If your wife has time, I would be interested in her reaction to these studies.

    I was nearly on metformin for my own radiation, but there was a disagreement between my two oncologists, and I ended up not taking the pills that I had on the shelf, even though I wanted to.

    Jim

    - - - - - - - - - - - - - - - - - - - - - - - -
    Diagnosis Dec 1999 PSA 113.6 (first ever), age 56
    Gleason 4+3=7 (J. Epstein, JHU), all cores +, most 100%; "rock hard" prostate with ECE - stage 3, PNI, PSADT determined later 3-4 months; technetium bone scan and CT scan negative; prognosis 5 years.
    Later ProstaScint scan negative except for one suspicious small area in an unlikely location. ADT Lupron as first therapy, in Dec 1999, then + Casodex in March 2000, then + Proscar and Fosamax in Sep 2000. Rejected for surgery January 2000; offered radiation but told success odds were low; switched to ADT only vice radiation in May 2000, betting on holding the fort for improved technology; PSA gradual decline to <0.01 May 2002. Commenced intermittent ADT3 (IADT3) with first vacation from Lupron & Casodex. Negative advanced scans in 2011 (NaF18 PET/CT for bone) and 2012 (Feraheme USPIO for nodes and soft tissue). With improved technology, tried TomoTherapy RT, 39 sessions, in early 2013, plus ADT 3 in support for 18 months (fourth round of IADT3), ended April 2014. Continuing with Avodart as anti-recurrence shield. Current PSA remarkably low at <0.01; apparently cured.. Supportive diet/nutrition, exercise, supportive medications during this journey, as well as switches in antiandrogen, 5-ARI, and bone drugs.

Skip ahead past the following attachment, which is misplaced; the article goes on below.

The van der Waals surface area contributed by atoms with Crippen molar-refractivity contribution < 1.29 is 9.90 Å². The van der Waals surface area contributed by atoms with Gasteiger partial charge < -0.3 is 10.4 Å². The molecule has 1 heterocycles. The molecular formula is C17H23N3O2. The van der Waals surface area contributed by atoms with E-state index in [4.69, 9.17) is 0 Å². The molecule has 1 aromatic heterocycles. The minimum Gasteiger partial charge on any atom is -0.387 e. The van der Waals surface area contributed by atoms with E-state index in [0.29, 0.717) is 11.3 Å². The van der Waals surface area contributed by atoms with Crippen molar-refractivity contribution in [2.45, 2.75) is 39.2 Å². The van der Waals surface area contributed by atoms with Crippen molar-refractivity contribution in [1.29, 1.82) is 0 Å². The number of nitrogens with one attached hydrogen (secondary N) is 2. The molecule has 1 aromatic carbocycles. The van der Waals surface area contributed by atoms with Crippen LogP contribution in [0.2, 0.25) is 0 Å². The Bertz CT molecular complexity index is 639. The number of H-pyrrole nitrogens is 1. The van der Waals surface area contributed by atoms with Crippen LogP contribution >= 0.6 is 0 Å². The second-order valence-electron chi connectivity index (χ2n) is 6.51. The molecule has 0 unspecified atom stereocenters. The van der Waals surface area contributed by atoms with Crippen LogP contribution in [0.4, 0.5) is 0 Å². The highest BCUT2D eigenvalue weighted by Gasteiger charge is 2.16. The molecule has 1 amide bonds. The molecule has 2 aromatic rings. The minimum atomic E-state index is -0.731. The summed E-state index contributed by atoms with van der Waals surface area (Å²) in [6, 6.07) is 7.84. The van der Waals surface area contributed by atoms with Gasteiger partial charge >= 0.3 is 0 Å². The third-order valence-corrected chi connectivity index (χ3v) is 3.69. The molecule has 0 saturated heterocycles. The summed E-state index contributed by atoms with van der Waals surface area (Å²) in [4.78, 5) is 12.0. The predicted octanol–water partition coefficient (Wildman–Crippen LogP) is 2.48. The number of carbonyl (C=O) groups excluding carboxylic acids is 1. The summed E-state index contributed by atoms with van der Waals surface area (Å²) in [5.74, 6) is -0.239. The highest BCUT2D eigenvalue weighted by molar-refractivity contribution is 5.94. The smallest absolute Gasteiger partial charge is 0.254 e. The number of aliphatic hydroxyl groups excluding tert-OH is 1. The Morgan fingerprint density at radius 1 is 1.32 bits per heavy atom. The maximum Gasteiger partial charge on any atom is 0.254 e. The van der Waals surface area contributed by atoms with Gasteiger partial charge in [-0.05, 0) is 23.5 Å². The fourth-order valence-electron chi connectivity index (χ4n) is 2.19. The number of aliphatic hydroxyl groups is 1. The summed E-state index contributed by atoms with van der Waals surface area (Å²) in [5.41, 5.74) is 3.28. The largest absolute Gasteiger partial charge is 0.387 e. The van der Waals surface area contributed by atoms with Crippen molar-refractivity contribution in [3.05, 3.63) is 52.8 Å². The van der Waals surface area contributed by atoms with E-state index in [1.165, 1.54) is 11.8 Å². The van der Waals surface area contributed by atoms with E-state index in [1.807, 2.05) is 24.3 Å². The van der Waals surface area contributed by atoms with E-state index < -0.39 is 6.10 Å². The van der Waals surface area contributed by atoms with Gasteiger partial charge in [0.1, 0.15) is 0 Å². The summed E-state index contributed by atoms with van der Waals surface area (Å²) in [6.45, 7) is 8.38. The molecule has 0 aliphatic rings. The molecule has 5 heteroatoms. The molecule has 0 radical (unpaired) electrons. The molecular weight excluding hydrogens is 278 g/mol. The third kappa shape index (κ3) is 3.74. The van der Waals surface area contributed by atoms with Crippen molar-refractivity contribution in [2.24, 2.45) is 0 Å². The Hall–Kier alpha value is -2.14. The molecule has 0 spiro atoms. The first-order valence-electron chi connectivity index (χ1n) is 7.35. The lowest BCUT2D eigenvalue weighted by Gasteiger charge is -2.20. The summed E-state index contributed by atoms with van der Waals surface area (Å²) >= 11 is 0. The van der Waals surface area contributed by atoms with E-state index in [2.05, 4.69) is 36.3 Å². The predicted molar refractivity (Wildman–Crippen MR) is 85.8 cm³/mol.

Reply With Quote
    Old 01-28-2020, 01:01 PM   #25
    IADT3since2000
    Senior Veteran
    (male)
     
    Join Date: Nov 2007
    Location: Annandale, VA, USA
    Posts: 2,875
    IADT3since2000 HB UserIADT3since2000 HB UserIADT3since2000 HB UserIADT3since2000 HB UserIADT3since2000 HB UserIADT3since2000 HB UserIADT3since2000 HB UserIADT3since2000 HB UserIADT3since2000 HB UserIADT3since2000 HB UserIADT3since2000 HB User
    Re: "You Have Cancer"

    PS re metformin and radiation, and ADT:

    The renowned and now retired medical oncologist Dr. Charles "Snuffy" Myers, MD, with a practice dedicated to prostate cancer, devoted his 2016 presentation at the Prostate Cancer Research Institute Conference on Prostate Cancer to metformin for radiation and ADT patients. It is available on Disc 2 of the DVD set, starting about 1:48, through about 2:50, including questions, with echoes elsewhere in the conference. He provided abundant detail.

     
    Reply With Quote
    Reply Reply




    Thread Tools Search this Thread
    Search this Thread:

    Advanced Search

    Posting Rules
    You may not post new threads
    You may not post replies
    You may not post attachments
    You may not edit your posts

    BB code is On
    Smilies are On
    [IMG] code is Off
    HTML code is Off
    Trackbacks are Off
    Pingbacks are Off
    Refbacks are Off




    Sign Up Today!

    Ask our community of thousands of members your health questions, and learn from others experiences. Join the conversation!

    I want my free account

    All times are GMT -7. The time now is 07:35 AM.





    © 2021 MH Sub I, LLC dba Internet Brands. All rights reserved.
    Do not copy or redistribute in any form!